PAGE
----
Another example would be the way in which the various Messengers have adapted the Laws to meet the requirements of their day. The Law may be moderation and justice, for example, and to a angry person you would tell them to calm down. To an abused person, you might tell them to be more assertive. "The difference", He says, "between the ordinances under which they abide should be attributed to the varying requirements and exigencies of the age in which they were revealed. All of them, except a few which are the outcome of human perversity, were ordained of God, and are a reflection of His Will and Purpose."

When I read all this, and think about what is being said, I marvel at the relationship between Man and God. It seems as if we, the little-m man, are being led along this path towards big-M-ness. We will never get there, of course, for as the Bab says, "The substance wherewith God hath created Me is not the clay out of which others have been formed." But it as if They are leading us towards Their station, moving us closer and closer towards that which is divine within us.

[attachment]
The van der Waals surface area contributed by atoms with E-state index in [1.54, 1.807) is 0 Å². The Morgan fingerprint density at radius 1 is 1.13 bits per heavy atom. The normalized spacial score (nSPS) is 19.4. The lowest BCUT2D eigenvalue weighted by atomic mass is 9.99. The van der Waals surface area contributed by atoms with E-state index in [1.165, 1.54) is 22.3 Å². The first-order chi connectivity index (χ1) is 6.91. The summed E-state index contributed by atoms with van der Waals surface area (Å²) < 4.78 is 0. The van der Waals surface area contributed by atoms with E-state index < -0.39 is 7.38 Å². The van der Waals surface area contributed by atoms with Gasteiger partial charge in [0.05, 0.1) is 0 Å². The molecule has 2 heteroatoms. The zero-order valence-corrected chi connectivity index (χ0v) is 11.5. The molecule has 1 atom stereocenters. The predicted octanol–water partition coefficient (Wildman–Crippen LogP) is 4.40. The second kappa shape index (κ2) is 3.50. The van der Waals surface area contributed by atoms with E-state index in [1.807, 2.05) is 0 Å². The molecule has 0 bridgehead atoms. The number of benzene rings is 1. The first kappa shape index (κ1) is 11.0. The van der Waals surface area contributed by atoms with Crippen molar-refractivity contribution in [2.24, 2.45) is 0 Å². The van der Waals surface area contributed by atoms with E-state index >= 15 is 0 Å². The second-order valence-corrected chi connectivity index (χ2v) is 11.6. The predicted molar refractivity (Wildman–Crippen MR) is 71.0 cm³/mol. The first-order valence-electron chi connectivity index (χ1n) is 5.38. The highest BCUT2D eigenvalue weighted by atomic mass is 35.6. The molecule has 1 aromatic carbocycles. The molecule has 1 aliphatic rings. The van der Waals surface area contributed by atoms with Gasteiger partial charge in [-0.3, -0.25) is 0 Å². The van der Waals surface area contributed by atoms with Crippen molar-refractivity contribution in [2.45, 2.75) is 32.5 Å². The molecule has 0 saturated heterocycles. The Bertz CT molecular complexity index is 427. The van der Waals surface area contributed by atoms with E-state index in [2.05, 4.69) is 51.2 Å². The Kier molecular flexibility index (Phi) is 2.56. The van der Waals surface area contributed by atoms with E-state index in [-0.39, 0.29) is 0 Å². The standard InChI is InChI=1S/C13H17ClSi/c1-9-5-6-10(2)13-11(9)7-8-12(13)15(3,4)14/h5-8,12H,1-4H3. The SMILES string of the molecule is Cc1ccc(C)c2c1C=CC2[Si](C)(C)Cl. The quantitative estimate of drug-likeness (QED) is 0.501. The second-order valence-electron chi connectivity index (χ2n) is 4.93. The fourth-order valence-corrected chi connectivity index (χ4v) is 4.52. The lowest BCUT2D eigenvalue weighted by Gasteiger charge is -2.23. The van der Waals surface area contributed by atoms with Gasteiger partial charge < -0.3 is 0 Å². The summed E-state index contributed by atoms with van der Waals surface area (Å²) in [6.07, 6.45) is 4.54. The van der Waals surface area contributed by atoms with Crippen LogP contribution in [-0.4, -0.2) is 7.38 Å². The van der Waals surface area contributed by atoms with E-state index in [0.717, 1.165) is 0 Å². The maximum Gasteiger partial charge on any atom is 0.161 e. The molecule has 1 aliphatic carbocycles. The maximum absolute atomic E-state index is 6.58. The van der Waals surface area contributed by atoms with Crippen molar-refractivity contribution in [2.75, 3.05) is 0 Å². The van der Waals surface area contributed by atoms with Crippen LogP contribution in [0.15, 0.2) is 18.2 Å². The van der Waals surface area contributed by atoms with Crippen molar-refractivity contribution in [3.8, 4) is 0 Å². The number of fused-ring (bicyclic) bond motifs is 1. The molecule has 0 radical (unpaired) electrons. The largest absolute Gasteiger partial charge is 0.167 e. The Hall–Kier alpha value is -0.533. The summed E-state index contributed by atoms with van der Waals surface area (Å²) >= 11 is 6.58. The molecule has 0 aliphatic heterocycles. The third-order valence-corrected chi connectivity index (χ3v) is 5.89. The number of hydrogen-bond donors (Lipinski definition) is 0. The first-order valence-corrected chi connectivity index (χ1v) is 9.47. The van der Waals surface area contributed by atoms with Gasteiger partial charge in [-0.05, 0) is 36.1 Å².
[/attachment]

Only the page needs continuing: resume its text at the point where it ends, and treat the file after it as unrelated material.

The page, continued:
I could go on and talk about this one paragraph for much longer, but I think I'll leave it here. Instead, I'll finish this off with the next few paragraphs of the passage from Prayers and Meditations. They leave me filled with wonder and awe, and I'd be curious to hear what you think of them.

"How great, O my God, is this Thy most excellent handiwork, and how consummate Thy creation, which hath caused every understanding heart and mind to marvel! And when the set time was fulfilled, and what had been preordained came to pass, Thou didst unloose His tongue to praise Thee, and to lay bare Thy mysteries before all Thy creation, O Thou Who art the Possessor of all names, and the Fashioner of earth and heaven! Through Him all created things were made to glorify Thee, and to celebrate Thy praise, and every soul was directed towards the kingdom of Thy revelation and Thy sovereignty.
"At one time, Thou didst raise Him up, O my God, and didst attire Him with the ornament of the name of Him Who conversed with Thee (Moses), and didst through Him uncover all that Thy will had decreed and Thine irrevocable purpose ordained. At another time, Thou didst adorn Him with the name of Him Who was Thy Spirit (Jesus), and didst send Him down out of the heaven of Thy will, for the edification of Thy people, infusing thereby the spirit of life into the hearts of the sincere among Thy servants and the faithful among Thy creatures. Again, Thou didst reveal Him, decked forth by the name of Him Who was Thy Friend (Muhammad), and caused Him to shine brightly above the horizon of Hijaz, as a token of Thy power and an evidence of Thy might. Through Him Thou didst send unto Thy servants what enabled them to scale the heights of Thy unity, and to yearn over the wonders of Thy manifold knowledge and wisdom."